Wisteria leaves in winter.
SQL Server has a process called replication, whereby you can automatically copy records from one database to another, and keep them in-sync. One use for this is to have one database as the transactional database, and another to report from, with the reporting database having indexes and constraints tailored more toward faster reporting (reads) than fast input.
Sometimes replication gets a little behind, and if you are running reports on the database that is a little behind, you might like to know.
The stored procedure sp_replcounters will tell you the count of transactions awaiting transfer to the distribution database (which lies between the transaction database and the destination database in a replication process). You can call this stored procedure, but you want it to return the result set to Java.
One way to achieve this is to wrap your own stored procedure around it, put the records into a temp table and query the temp table to return the result set. This only works if you specify SET NOCOUNT ON, otherwise the Java Persistence API (JPA) gets confused by the multiple queries and you don’t get the result set in your Java code.
CREATE PROCEDURE GetReplicationLatency
--This is important. Results from multiple queries within stored procedures throw JPA off unless SET NOCOUNT ON is used.
SET NOCOUNT ON
declare @db varchar(50)
set @db = db_name()
create table #tempTable ([database] varchar(50), [replicated transactions] int, [replication rate trans/sec] int,
[replication latency (sec)] decimal(16,6), replbeginlsn varchar(40), replnextlsn varchar(40))
insert into #tempTable
select * from #tempTable where [database] = @db
drop table #tempTable
Then your Java code looks like this:
private static final String REPLICATION_LATENCY_QUERY = "exec GetReplicationLatency ";Query query = getEntityManager().createNativeQuery(REPLICATION_LATENCY_QUERY);
Query query = getEntityManager().createNativeQuery(REPLICATION_LATENCY_QUERY);
List<Object> results = query.getResultList();
That’s a pic of me with Thor.
I had a situation come up where every time a particular table was updated, an indexed view was also getting updated. That view was intended to speed up a report, but it made the table update really horrible. The view would only get updated if one particular column in the table was being updated. That column never got updated through the application, because once the record was created that column’s input field got grayed out. But Hibernate’s default behavior is to update all columns rather than to check which ones changed and only update the changed columns.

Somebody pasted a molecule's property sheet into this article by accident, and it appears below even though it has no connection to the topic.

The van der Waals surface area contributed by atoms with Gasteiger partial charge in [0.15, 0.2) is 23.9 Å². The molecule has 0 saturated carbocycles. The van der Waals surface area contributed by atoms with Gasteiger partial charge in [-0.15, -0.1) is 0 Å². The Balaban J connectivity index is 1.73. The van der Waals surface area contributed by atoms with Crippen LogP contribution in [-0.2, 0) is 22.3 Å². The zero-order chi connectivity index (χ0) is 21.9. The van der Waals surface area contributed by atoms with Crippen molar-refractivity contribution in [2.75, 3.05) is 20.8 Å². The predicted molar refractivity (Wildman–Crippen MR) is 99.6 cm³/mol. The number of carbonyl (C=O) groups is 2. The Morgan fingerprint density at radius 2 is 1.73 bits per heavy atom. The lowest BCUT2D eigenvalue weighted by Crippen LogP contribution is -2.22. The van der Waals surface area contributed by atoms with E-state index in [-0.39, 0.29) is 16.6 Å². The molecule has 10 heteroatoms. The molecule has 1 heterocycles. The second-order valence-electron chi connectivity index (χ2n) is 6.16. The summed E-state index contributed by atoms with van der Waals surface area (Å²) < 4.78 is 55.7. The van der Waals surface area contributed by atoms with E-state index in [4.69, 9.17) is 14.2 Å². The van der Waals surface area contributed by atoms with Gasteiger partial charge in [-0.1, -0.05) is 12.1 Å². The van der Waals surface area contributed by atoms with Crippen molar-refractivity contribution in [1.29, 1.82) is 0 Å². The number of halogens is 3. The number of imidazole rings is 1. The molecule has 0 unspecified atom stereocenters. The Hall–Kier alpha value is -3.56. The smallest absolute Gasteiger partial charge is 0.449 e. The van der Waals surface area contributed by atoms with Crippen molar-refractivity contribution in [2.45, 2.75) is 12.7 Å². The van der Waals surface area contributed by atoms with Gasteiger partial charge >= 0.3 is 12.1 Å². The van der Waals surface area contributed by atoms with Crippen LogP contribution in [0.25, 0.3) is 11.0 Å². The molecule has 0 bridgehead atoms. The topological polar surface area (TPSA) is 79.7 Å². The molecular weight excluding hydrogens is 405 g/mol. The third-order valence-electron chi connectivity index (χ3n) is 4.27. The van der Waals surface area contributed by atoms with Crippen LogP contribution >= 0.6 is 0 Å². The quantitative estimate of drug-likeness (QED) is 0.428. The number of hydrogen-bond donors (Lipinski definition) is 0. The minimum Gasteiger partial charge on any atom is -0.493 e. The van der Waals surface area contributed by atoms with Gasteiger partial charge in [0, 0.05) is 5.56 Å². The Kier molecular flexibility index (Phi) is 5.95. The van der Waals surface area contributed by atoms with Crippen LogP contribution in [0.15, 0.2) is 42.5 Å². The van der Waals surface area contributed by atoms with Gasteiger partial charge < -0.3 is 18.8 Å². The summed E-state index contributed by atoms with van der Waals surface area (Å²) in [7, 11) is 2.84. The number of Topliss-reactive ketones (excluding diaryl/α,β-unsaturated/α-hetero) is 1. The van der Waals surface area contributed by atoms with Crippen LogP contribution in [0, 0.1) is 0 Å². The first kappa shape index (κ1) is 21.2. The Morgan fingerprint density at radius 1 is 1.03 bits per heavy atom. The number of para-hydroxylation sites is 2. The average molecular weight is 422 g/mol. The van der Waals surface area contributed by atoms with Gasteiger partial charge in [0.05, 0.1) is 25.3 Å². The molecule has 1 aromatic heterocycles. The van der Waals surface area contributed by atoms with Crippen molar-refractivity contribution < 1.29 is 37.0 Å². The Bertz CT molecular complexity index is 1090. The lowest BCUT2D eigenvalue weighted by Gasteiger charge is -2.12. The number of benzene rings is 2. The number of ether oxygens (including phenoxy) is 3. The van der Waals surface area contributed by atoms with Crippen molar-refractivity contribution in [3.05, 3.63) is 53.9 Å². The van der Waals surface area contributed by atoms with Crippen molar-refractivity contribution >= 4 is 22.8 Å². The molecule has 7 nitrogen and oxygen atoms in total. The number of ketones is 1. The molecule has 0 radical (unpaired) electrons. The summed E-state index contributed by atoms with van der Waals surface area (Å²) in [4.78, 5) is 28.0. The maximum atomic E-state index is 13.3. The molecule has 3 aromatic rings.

There is a performance trade-off. Usually you probably want the default behavior. But in this case, definitely not.
But Hibernate has an option to allow for updating only the columns that changed. This option is called dynamic-update. Different versions of Hibernate implement it differently. In the example in this blog post, hibernate-annotations version 3.4.0.GA was the dependency brought in.
Because Hibernate’s org.hibernate.annotations.Entity class is not a replacement, but rather a supplementation of javax.persistence.Entity, you have to implement it like this:
@org.hibernate.annotations.Entity(dynamicUpdate = true, selectBeforeUpdate = true)
@Table(name = "blah")
public class Blah...
The selectBeforeUpdate option is not required with the dynamicUpdate. It basically states that before doing an update, do a select to make sure you have the most recent copy of the table, then the dynamicUpdate option says only update changed columns.
Uses joda-time (because yes, I still work in Java 1.6). There is probably a simpler way. But this works. This assumes all parts of the string are supplied.
public static Date convertUTCStringToLocalDateTime(String utcDate)
DateTime utcDateTime = new DateTime(utcDate);
Date localDateTime = utcDateTime.toDate();
Needed to parse an XML import file in a Java application. I liked what I read about JAXB here, so this is the XML parser I used. What I liked about it is that I didn’t need to write code to deal with the XML file line-by-line. With JAXB, you do a little prep work to create a schema for the XML file, and at run-time the JAXB methods just need to know the location of the XML file and the location of the class definitions and it creates your Java objects. Then you just deal with these objects in your Java code however you please. Not a lot of fuss involved.
Creating the schema
First step is to create a schema from your XML file. I used a free online schema generator. I just uploaded my XML file and it created an XSD schema for me.
Creating classes (called binding the schema)
The Java SDK comes with a tool for this. You don’t need to download or install anything that you don’t already have. The tool is xjc, and it’s in Java’s bin folder. You can type xjc -help to learn about all the options. But the main syntax you need is this:
xjc -d <directory to create Java class files in> -p <package name to use in the class files> <schema created in previous step with a .xsd file extension>
You need these imports:
JAXBContext jaxbContext = JAXBContext.newInstance(location of classes you created using the xjc tool);
Unmarshaller unmarshaller = jaxbContext.createUnmarshaller();
Object o = unmarshaller.unmarshal(new File(location and name of XML file to parse));
You can cast the output to the object type immediately if you’re only using this code for one type of XML file and you know what type of object it will always generate. Or leave it as an Object if you want this to handle any XML file, and then later check the type of object with instanceof .